Kayla Chandler English 1113- Section 204 Professor McPhate 24 April 2010 Abstinence-Only Programs: Friend or Fiend? We’ve all been through the routine of the abstinence-only sexual education class. The fun of ditching the usual science lecture, slowly killed by high-pitched voice of a curly-headed old woman (usually with a golden, Christian cross hanging gingerly across her chest) rambling on and on about the dangers and horrors of premarital sex. After an hour or so of mildly intimidating slides, signed virginity pledges, and reiteration after reiteration of the “joys” of waiting to have sex until after marriage, we go on our way; some of us are affected, but most of us feel as much catharsis as if we’d just watched the evening news. While abstinence-only programs leave an impression on the conscience and hearts of some teens, offering them a new perspective on sexuality, the programs fail to give valid information, a fair perspective, or options to those teens who choose to be sexually active, a fault that has had dire consequences on our society.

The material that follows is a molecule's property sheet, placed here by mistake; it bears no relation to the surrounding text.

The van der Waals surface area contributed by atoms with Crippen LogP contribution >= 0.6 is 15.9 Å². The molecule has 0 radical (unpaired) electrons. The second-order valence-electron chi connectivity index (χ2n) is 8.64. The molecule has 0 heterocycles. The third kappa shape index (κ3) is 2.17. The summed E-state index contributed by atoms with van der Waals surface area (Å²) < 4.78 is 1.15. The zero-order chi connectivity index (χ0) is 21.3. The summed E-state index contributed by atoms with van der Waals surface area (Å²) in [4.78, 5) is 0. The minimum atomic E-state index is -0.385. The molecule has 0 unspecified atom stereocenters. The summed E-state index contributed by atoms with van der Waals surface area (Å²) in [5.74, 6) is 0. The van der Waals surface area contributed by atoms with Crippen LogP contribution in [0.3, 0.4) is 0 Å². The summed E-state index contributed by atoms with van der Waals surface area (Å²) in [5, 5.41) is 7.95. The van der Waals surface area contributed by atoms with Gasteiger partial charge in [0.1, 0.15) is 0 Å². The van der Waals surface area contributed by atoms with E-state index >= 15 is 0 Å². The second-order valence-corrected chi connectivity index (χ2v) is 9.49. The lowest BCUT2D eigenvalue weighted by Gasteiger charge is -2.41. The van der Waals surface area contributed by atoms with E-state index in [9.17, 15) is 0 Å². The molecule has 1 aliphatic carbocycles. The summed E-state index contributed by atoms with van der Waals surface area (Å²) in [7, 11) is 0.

Although the idea of using scaretactics and moral questioning to force teenagers into celibacy is an appealing one, it is hardly rational. Abstinence-only programs do not delay the initiation of sexual activity, a choice that many teenagers make regardless of what they’ve been taught (National Sexuality Research Webpage). In fact, regardless of the barrage of abstinence-only programs in the United States since the Clinton Administration, forty-seven percent of teenagers have sexual intercourse by the time the reach the age of seventeen. For this forty-seven percent, abstinence-only programs are violating their basic human right to make their own informed decision about sex, sexuality, and how to practice “it” safely, leaving the fifty percent of teenagers ages 12-17 who want more information about their sexual health (The Kaiser Family Foundation) in the dark. Another tragic flaw in the design of abstinence-only programs is its refusal to give any information whatsoever about preventing pregnancy; instead, it focuses solely on the idea of waiting until marriage to have sex, which puts those teens already involved in sexual activity at a higher risk for unplanned pregnancy. With this refusal to focus on methods of birth control, it’s no wonder the United States has the highest teen pregnancy rate in the industrialized world: one-third of girls experience a pregnancy before their twentieth birthday. Even more startling than this statistic is the proven fact that teenagers that are properly educated about birth control are more likely to use it when (and if) they become sexually active (LIVESTRONG. com News). With these hard facts and stunning results of a generation raised on abstinence-only education, where is the action for change? Disregarding the fact that abstinence-only programs fail to provide information about birth control, the programs also fail to provide information about sexually transmitted diseases. Sure, instructors will “beat the dead horse” of the horrors and tragedies of contracting an STD without mercy, but they fail, epically at that, to provide any information on how to prevent these grotesque diseases they display, except for abstaining for sex altogether, a feat that obviously isn’t being accomplished by today’s teenager. In fact, the Center for Disease Control reported in 2007 that one in four sexual active teens between the ages of fourteen and nineteen contracted a sexually transmitted disease; fifteen percent of the aforementioned infected had more than one disease (Long). If that statistic doesn’t shock the proponents of abstinence-only programs, maybe the fact that approximately half of all new HIV infections occur in people under the age of twenty-five will (KFF). Not only are abstinence-only programs outdated and unrealistic, they do not work as well as they should, cost tax-payers far too much money for their success rate (which is extremely low), and are not backed by the medical community or any prevalent statistics whatsoever. Americans are spending billions of dollars on a sexual educational system that is totally ineffective. Abstinence-only programs have received almost one and a half billion dollars in federal funding since 1993. Not only are we spending tons of cash on these programs, most of them are flawed to the point of intervention by Congress. Out of thirteen grant-receiving programs investigated by Congress in a 2004 study, only two were free of “major statistical errors and distortions. ” What’s ironic about Congress’ findings is those two programs were the ones used the least nationwide (NSRW). Adding fuel to the refuters of abstinence-only programs is the lack of support by the vast majority of the medical field. Abstinence-only programs have been criticized in official statements by many professional associations and organizations, including, but not limited to: the American Psychological Association, the American Medical Association, the National Association of School psychologists, the American Academy of Pediatrics, and the American Public Health Association, all of whom maintain that sexual education must be comprehensive in order to be effective. Two-thirds of sex education programs focusing on abstaining and contraception had a positive effect on teen sexual behavior, compared to one-third in abstinence-only programs, according to a 2008 study (KFF). Regardless of whether the United States wants teenagers to be sexually active or not, some will choose to be so. For these teenagers, abstinence-only programs are detrimental to their physical well-being. Dr. Margret Blythe of the American Academy of Pediatrics even went as far as to assert that “there is evidence to suggest [the inaccuracies and distortions] in most of these programs are harmful and have negative consequences by not providing adequate information for those teens who do become sexually active. ” (Long). Whether or not parents, conservative government officials, religiously-biased instructors, and proponents of abstinence want it or not, one fact remains: we do not live in a perfect, Leave it to Beaver world where kids wait to get married before jumping into the waters of sexual relations. No amount of scare-tactics, promises of emotional well-being, or warning of unwanted babies and genital warts will ever change that. While abstinence-only programs do inspire some teens to hold off until marriage and “do the right thing,” most won’t. Will they be forced to listen to droning, irrelevant, cross-bearing old ladies forever, facing rampant STDs and unwanted pregnancies, simply because we as a society won’t wake up and provide for our youth’s needs? Or will medical expertise, realization of human sexual nature, and the desire to accept the inevitable win over, giving our youth a more informed path through their journey through sexuality?